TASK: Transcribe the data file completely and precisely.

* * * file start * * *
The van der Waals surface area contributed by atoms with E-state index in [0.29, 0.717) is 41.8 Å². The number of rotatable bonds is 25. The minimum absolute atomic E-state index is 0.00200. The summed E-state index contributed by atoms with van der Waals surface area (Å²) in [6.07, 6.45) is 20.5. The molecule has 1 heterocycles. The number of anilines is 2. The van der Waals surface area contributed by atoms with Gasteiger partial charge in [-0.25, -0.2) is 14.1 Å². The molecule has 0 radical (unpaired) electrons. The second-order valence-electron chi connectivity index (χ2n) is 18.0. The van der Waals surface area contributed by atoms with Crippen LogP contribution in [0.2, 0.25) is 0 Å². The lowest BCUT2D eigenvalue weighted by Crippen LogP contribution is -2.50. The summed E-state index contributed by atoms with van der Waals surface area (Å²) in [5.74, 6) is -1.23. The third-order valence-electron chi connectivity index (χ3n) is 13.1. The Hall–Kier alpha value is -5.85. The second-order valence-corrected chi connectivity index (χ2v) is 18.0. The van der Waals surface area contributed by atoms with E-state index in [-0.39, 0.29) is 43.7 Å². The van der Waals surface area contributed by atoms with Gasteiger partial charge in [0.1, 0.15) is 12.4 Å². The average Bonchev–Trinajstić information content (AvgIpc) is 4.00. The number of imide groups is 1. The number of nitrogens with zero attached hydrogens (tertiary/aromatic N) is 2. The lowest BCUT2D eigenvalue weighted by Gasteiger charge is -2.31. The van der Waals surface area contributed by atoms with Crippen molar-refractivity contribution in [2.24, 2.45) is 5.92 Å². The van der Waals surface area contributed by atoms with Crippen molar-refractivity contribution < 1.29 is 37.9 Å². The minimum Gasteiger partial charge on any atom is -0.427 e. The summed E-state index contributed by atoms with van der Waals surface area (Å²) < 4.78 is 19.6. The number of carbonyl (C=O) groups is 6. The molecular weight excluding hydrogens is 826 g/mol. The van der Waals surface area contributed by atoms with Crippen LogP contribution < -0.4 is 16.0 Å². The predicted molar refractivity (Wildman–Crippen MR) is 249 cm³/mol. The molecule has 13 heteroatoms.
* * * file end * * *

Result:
The van der Waals surface area contributed by atoms with E-state index in [0.29, 0.717) is 41.8 Å². The number of rotatable bonds is 25. The minimum absolute atomic E-state index is 0.00200. The summed E-state index contributed by atoms with van der Waals surface area (Å²) in [6.07, 6.45) is 20.5. The molecule has 1 heterocycles. The number of anilines is 2. The van der Waals surface area contributed by atoms with Gasteiger partial charge in [-0.25, -0.2) is 14.1 Å². The molecule has 0 radical (unpaired) electrons. The second-order valence-electron chi connectivity index (χ2n) is 18.0. The van der Waals surface area contributed by atoms with Crippen LogP contribution in [0.2, 0.25) is 0 Å². The lowest BCUT2D eigenvalue weighted by Crippen LogP contribution is -2.50. The summed E-state index contributed by atoms with van der Waals surface area (Å²) in [5.74, 6) is -1.23. The third-order valence-electron chi connectivity index (χ3n) is 13.1. The Hall–Kier alpha value is -5.85. The second-order valence-corrected chi connectivity index (χ2v) is 18.0. The van der Waals surface area contributed by atoms with E-state index in [-0.39, 0.29) is 43.7 Å². The van der Waals surface area contributed by atoms with Gasteiger partial charge in [0.1, 0.15) is 12.4 Å². The average Bonchev–Trinajstić information content (AvgIpc) is 4.00. The number of imide groups is 1. The number of nitrogens with zero attached hydrogens (tertiary/aromatic N) is 2. The lowest BCUT2D eigenvalue weighted by Gasteiger charge is -2.31. The van der Waals surface area contributed by atoms with Crippen molar-refractivity contribution in [2.24, 2.45) is 5.92 Å². The van der Waals surface area contributed by atoms with Crippen molar-refractivity contribution < 1.29 is 37.9 Å². The minimum Gasteiger partial charge on any atom is -0.427 e. The summed E-state index contributed by atoms with van der Waals surface area (Å²) < 4.78 is 19.6. The number of carbonyl (C=O) groups is 6. The molecular weight excluding hydrogens is 826 g/mol. The van der Waals surface area contributed by atoms with Crippen LogP contribution < -0.4 is 16.0 Å². The predicted molar refractivity (Wildman–Crippen MR) is 249 cm³/mol. The molecule has 13 heteroatoms.